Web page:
Gains and losses resulting from foreign currency transactions and the impact of foreign currency derivatives related to operating activities are reflected in selling, general and administrative expenses. Through April 2011, the company declared its dividends in Swiss francs. Any foreign exchange gains or losses arising from such were reflected in other expense, net in the Company's Consolidated Statement of Operations. Beginning in May 2011, the Company began making dividend payments out of contributed surplus in U.S. dollars.

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TYCO INTERNATIONAL LTD.

NOTES TO CONSOLIDATED FINANCIAL STATEMENTS (Continued)

1. Basis of Presentation and Summary of Significant Accounting Policies (Continued)

        Cash and Cash Equivalents—All highly liquid investments with original maturities of three months or less from the time of purchase are considered to be cash equivalents.

        Allowance for Doubtful Accounts—The allowance for doubtful accounts receivable reflects the best estimate of probable losses inherent in Tyco's receivable portfolio determined on the basis of historical experience, specific allowances for known troubled accounts and other currently available evidence.

        Inventories—Inventories are recorded at the lower of cost (primarily first-in, first-out) or market value.

        Property, Plant and Equipment, Net—Property, Plant and Equipment, net is recorded at cost less accumulated depreciation. Depreciation expense for 2012, 2011 and 2010 was $316 million, $323 million and $354 million, respectively. Maintenance and repair expenditures are charged to expense when incurred. Except for pooled subscriber systems, depreciation is calculated using the straight-line method over the estimated useful lives of the related assets as follows:

Buildings and related improvements

  Up to 50 years

Leasehold improvements

  Lesser of remaining term of the lease or economic useful life

Subscriber systems

  Accelerated method up to 15 years

Other machinery, equipment and furniture and fixtures

  Up to 21 years

        See below for discussion of depreciation method and estimated useful lives related to subscriber systems.

        Subscriber System Assets and Related Deferred Revenue Accounts—The Company considers assets related to the acquisition of new customers in its electronic security business in three asset categories: internally generated residential subscriber systems outside of North America, internally generated commercial subscriber systems (collectively referred to as subscriber system assets) and customer accounts acquired through the ADT dealer program, primarily outside of North America (referred to as dealer intangibles). Subscriber system assets include installed property, plant and equipment for which Tyco retains ownership and deferred costs directly related to the customer acquisition and system installation. Subscriber system assets represent capitalized equipment (e.g. security control panels, touchpad, motion detectors, window sensors, and other equipment) and installation costs associated with electronic security monitoring arrangements under which the Company retains ownership of the security system assets in a customer's place of business or, outside of North America, residence. Installation costs represent costs incurred to prepare the asset for its intended use. The Company pays property taxes on the subscriber system assets and upon customer termination, may retrieve such assets. These assets embody a probable future economic benefit as they generate future monitoring revenue for the Company.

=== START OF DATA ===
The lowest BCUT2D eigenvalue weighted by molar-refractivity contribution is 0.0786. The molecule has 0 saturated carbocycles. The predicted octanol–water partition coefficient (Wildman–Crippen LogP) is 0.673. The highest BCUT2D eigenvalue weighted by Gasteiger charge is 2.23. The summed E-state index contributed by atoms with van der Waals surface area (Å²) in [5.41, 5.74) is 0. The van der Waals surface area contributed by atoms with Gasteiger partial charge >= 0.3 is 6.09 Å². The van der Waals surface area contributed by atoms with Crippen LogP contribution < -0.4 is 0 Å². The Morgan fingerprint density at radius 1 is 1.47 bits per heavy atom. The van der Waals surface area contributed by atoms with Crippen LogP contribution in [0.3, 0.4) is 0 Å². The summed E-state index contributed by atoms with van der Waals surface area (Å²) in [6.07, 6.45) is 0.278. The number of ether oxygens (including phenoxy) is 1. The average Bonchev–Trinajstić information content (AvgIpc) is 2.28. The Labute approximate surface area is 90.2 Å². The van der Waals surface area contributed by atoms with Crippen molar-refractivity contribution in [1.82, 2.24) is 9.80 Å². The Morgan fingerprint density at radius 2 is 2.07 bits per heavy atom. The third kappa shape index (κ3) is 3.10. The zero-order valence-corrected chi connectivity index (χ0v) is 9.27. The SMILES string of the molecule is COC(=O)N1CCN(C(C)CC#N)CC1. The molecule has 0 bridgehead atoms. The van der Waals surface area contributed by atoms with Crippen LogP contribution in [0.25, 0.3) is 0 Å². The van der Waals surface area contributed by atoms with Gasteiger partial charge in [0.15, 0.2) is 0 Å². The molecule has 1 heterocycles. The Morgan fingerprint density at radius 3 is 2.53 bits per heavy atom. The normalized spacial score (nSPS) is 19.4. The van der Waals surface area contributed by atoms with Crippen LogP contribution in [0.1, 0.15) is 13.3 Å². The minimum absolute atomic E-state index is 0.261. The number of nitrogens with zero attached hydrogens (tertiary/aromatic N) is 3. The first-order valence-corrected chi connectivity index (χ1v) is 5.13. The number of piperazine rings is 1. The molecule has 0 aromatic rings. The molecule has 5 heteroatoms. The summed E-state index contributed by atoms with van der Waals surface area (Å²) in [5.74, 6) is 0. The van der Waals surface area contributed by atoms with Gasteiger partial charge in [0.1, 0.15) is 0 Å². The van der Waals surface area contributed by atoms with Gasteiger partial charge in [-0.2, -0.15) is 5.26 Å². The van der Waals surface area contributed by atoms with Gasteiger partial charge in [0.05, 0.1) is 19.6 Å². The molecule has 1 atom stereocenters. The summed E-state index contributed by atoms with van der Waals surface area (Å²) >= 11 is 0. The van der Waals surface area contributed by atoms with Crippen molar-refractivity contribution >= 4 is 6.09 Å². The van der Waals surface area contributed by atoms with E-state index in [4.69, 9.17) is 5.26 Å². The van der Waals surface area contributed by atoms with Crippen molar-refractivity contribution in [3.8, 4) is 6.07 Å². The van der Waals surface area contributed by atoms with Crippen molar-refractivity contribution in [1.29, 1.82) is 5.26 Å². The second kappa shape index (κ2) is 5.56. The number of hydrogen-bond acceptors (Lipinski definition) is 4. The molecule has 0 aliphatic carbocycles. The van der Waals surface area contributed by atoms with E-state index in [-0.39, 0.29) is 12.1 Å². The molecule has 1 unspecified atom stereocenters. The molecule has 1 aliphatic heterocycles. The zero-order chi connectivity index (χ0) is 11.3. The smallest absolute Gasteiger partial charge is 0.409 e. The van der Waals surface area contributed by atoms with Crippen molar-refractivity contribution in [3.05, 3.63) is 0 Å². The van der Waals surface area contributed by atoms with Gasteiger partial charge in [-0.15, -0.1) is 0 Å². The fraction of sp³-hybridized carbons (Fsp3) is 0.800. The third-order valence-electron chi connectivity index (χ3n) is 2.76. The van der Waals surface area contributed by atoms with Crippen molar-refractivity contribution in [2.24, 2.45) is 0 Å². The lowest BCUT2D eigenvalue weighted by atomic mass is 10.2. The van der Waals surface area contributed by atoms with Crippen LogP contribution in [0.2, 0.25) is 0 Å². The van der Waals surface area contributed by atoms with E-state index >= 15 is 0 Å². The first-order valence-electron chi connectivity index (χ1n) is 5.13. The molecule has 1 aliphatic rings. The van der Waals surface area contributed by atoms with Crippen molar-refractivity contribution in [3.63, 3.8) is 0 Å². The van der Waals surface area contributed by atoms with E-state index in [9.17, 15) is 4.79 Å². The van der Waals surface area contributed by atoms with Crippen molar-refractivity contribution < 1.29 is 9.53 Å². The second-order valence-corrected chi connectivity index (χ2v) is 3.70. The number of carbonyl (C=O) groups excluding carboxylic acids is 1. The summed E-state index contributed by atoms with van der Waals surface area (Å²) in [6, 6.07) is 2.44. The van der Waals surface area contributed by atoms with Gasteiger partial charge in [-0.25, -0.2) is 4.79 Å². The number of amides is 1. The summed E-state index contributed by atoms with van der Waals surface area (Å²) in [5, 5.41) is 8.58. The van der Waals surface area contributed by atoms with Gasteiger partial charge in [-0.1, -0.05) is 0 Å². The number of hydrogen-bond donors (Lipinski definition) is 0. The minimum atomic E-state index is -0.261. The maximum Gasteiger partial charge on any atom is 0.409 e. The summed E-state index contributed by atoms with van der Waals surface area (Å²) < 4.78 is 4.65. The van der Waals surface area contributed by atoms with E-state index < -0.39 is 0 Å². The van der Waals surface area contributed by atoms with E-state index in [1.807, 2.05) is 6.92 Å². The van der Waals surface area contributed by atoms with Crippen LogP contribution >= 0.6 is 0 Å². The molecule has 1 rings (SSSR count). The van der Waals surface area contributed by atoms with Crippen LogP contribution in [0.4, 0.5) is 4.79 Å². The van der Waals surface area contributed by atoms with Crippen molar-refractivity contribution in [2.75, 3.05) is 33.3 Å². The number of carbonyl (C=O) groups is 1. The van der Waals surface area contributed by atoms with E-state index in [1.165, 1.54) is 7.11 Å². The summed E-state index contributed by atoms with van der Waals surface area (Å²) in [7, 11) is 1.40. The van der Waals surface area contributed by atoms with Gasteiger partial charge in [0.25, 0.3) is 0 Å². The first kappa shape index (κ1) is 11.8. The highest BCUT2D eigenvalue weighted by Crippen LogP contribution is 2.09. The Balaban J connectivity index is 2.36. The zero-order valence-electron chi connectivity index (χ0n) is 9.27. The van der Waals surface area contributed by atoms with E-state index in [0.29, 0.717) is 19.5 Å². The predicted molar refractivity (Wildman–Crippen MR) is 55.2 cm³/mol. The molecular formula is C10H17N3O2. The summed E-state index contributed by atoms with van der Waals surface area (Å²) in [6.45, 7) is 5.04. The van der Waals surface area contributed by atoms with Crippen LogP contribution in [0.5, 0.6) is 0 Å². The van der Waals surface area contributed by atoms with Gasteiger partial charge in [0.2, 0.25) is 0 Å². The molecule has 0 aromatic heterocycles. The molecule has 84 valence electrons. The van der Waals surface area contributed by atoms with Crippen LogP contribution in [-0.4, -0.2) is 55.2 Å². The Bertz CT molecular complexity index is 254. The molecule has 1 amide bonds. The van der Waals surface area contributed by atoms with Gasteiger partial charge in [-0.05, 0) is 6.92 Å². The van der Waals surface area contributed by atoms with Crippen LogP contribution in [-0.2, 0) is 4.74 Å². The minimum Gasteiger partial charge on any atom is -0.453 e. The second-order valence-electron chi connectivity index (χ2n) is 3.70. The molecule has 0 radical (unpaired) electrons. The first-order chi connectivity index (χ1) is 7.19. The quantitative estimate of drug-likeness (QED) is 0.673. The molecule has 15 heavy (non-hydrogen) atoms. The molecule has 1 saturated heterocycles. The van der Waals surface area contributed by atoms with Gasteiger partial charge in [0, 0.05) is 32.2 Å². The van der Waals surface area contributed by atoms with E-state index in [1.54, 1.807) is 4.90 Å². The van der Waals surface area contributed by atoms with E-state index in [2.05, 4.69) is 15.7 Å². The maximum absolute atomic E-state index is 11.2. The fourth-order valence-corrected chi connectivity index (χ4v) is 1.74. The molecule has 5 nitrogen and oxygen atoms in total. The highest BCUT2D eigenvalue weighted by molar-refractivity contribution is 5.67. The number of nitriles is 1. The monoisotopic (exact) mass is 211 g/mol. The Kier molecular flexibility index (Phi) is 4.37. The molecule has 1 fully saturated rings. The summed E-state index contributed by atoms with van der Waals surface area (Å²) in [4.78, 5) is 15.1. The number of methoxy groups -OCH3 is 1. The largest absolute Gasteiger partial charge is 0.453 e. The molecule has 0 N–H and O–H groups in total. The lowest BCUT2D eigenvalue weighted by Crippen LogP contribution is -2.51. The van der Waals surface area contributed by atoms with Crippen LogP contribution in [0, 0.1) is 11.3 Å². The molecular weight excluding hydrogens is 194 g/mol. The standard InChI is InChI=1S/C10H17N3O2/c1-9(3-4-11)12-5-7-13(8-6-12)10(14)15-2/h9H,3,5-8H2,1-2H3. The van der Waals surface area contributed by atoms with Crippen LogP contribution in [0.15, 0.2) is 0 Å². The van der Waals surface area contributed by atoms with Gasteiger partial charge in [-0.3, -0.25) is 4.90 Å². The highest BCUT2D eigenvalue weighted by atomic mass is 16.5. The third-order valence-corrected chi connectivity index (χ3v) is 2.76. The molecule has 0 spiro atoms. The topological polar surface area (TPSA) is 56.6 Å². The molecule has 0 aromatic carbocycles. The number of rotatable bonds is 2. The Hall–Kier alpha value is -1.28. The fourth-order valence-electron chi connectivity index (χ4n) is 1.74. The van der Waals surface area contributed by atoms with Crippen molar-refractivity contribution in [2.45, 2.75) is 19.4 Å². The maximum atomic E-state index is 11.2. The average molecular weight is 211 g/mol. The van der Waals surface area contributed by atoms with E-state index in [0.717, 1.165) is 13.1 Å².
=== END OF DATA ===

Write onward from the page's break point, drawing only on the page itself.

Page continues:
Costs related to the subscriber system equipment and installation are categorized as property, plant and equipment rather than deferred costs. Deferred costs associated with subscriber system assets represent direct and incremental selling expenses (i.e. commissions) related to acquiring the customer. Commissions related to up-front consideration paid by customers in connection with the establishment of the monitoring arrangement are determined based on a percentage of the up-front fees and do not

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TYCO INTERNATIONAL LTD.

NOTES TO CONSOLIDATED FINANCIAL STATEMENTS (Continued)

1. Basis of Presentation and Summary of Significant Accounting Policies (Continued)

exceed deferred revenue. Such deferred costs are recorded as non-current assets and are included in the other assets line item within the Consolidated Balance Sheets.

        Subscriber system assets and any deferred revenue resulting from the customer acquisition are accounted for over the expected life of the subscriber. In certain geographical areas where the Company has a large number of customers that behave in a similar manner over time, the Company accounts for subscriber system assets and related deferred revenue using pools, with separate pools for the components of subscriber system assets and any related deferred revenue based on the same month and year of acquisition. The Company depreciates its pooled subscriber system assets and related deferred revenue using an accelerated method with lives up to 15 years. The accelerated method utilizes declining balance rates based on geographical area ranging from 135% to 360% for commercial subscriber pools and dealer intangibles and converts to a straight-line methodology when the resulting depreciation charge is greater than that from the accelerated method. The Company uses a straight-line method with a 14-year life for non-pooled subscriber system assets (primarily in Europe Latin America and Asia) and related deferred revenue, with remaining balances written off upon customer termination.